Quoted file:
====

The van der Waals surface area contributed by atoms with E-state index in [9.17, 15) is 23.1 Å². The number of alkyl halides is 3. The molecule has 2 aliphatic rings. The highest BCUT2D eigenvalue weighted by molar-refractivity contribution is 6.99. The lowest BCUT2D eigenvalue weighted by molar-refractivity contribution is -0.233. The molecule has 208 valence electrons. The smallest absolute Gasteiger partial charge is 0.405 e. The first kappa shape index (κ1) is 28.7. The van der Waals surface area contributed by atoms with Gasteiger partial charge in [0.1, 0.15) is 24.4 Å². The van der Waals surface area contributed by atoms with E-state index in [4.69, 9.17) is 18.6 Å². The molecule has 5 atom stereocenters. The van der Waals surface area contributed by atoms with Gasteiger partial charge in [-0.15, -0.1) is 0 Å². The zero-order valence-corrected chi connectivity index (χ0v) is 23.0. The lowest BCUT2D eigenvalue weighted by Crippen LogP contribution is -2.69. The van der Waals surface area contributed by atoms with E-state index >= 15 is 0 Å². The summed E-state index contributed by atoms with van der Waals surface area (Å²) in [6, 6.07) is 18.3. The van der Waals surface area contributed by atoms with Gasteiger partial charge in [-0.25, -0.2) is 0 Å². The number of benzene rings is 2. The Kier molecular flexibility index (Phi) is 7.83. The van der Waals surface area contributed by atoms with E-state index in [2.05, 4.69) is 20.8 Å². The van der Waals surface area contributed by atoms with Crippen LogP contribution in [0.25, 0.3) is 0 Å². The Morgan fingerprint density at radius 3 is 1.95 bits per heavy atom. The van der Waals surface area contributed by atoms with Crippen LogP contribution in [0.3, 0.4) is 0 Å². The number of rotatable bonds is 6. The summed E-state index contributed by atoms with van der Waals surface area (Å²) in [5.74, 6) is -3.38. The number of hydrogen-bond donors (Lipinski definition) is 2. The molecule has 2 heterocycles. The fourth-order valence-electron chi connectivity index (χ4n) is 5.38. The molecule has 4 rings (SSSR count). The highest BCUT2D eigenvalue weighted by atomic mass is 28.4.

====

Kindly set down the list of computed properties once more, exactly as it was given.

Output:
The van der Waals surface area contributed by atoms with E-state index in [9.17, 15) is 23.1 Å². The number of alkyl halides is 3. The molecule has 2 aliphatic rings. The highest BCUT2D eigenvalue weighted by molar-refractivity contribution is 6.99. The lowest BCUT2D eigenvalue weighted by molar-refractivity contribution is -0.233. The molecule has 208 valence electrons. The smallest absolute Gasteiger partial charge is 0.405 e. The first kappa shape index (κ1) is 28.7. The van der Waals surface area contributed by atoms with Gasteiger partial charge in [0.1, 0.15) is 24.4 Å². The van der Waals surface area contributed by atoms with E-state index in [4.69, 9.17) is 18.6 Å². The molecule has 5 atom stereocenters. The van der Waals surface area contributed by atoms with Gasteiger partial charge in [-0.15, -0.1) is 0 Å². The zero-order valence-corrected chi connectivity index (χ0v) is 23.0. The lowest BCUT2D eigenvalue weighted by Crippen LogP contribution is -2.69. The van der Waals surface area contributed by atoms with E-state index >= 15 is 0 Å². The summed E-state index contributed by atoms with van der Waals surface area (Å²) in [6, 6.07) is 18.3. The van der Waals surface area contributed by atoms with Gasteiger partial charge in [-0.25, -0.2) is 0 Å². The number of benzene rings is 2. The Kier molecular flexibility index (Phi) is 7.83. The van der Waals surface area contributed by atoms with E-state index in [2.05, 4.69) is 20.8 Å². The van der Waals surface area contributed by atoms with Crippen LogP contribution in [0.25, 0.3) is 0 Å². The Morgan fingerprint density at radius 3 is 1.95 bits per heavy atom. The van der Waals surface area contributed by atoms with Crippen LogP contribution in [0.3, 0.4) is 0 Å². The number of rotatable bonds is 6. The summed E-state index contributed by atoms with van der Waals surface area (Å²) in [5.74, 6) is -3.38. The number of hydrogen-bond donors (Lipinski definition) is 2. The molecule has 2 heterocycles. The fourth-order valence-electron chi connectivity index (χ4n) is 5.38. The molecule has 4 rings (SSSR count). The highest BCUT2D eigenvalue weighted by atomic mass is 28.4.